To investigate the factors associated with hepatitis C virus (HCV) infection among non-injecting cocaine users (NICUs) and to compare practices associated with HCV and HIV infection.
An intercountry crosssectional study.
Buenos Aires and Montevideo metropolitan areas.
A total of 871 NICUs.
NICUs were interviewed and their blood was drawn and used for HCV, HIV, HBV surface antigen (HbsAg), HB-anticore and Venereal Disease Research Laboratory (VRDL) antibody assays. Bivariate and multivariate logistic regression analyses included comparisons of HCV and HIV mono-infected participants with HCV–HIV seronegatives.
Prevalence rates were 8.8 [95% conﬁdence interval (CI): 6.9–10.8) for HCV and 7.9 (95% CI: 6.1–9.7) for HIV. HCV-infected NICUs were twice as likely as HCV–HIV seronegatives to have shared straws for cocaine snorting or snifﬁng, even when adjusted for other variables. HCV prevalence rates ranged from 3.6% among NICUs who denied sharing straws and having had an injection drug user (IDU) or an HIV-positive sexual partner to 12.6% among participants who reported ever having shared straws or having had either an IDU- or HIV-positive sexual partner (c = 6.56, P = 0.01).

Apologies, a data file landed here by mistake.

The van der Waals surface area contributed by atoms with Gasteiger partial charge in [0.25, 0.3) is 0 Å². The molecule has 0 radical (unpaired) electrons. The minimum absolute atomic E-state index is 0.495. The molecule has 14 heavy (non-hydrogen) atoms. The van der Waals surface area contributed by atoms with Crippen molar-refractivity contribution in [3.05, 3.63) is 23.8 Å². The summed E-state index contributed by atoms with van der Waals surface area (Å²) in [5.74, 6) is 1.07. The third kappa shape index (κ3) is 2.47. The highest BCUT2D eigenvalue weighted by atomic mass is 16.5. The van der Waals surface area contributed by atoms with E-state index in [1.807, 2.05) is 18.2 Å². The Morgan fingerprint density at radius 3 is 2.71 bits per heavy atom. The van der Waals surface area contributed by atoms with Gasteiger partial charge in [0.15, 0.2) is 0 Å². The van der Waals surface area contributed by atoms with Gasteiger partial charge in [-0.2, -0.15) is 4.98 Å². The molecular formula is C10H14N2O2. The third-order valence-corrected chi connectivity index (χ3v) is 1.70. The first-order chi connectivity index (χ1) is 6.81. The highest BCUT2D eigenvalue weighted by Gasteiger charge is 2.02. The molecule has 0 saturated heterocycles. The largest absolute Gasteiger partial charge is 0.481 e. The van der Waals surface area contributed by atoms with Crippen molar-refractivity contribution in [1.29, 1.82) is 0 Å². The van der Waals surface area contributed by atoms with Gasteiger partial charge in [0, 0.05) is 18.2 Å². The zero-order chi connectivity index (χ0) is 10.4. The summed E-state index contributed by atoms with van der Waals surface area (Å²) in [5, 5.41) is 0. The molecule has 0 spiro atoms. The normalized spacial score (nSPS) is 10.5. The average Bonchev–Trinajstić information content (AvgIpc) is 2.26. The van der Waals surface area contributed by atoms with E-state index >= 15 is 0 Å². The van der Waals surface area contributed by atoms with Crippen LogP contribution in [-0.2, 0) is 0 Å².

Non-injecting cocaine users from South America are vulnerable to multiple infections and HCV infection appears to occur through the sharing of straws. HCV infection is associated with intimate relationships with IDUs or HIV-seropositive partners, supporting the hypothesis that HCV risk may be due primarily to risk-taking behaviour associated with drugs in this population.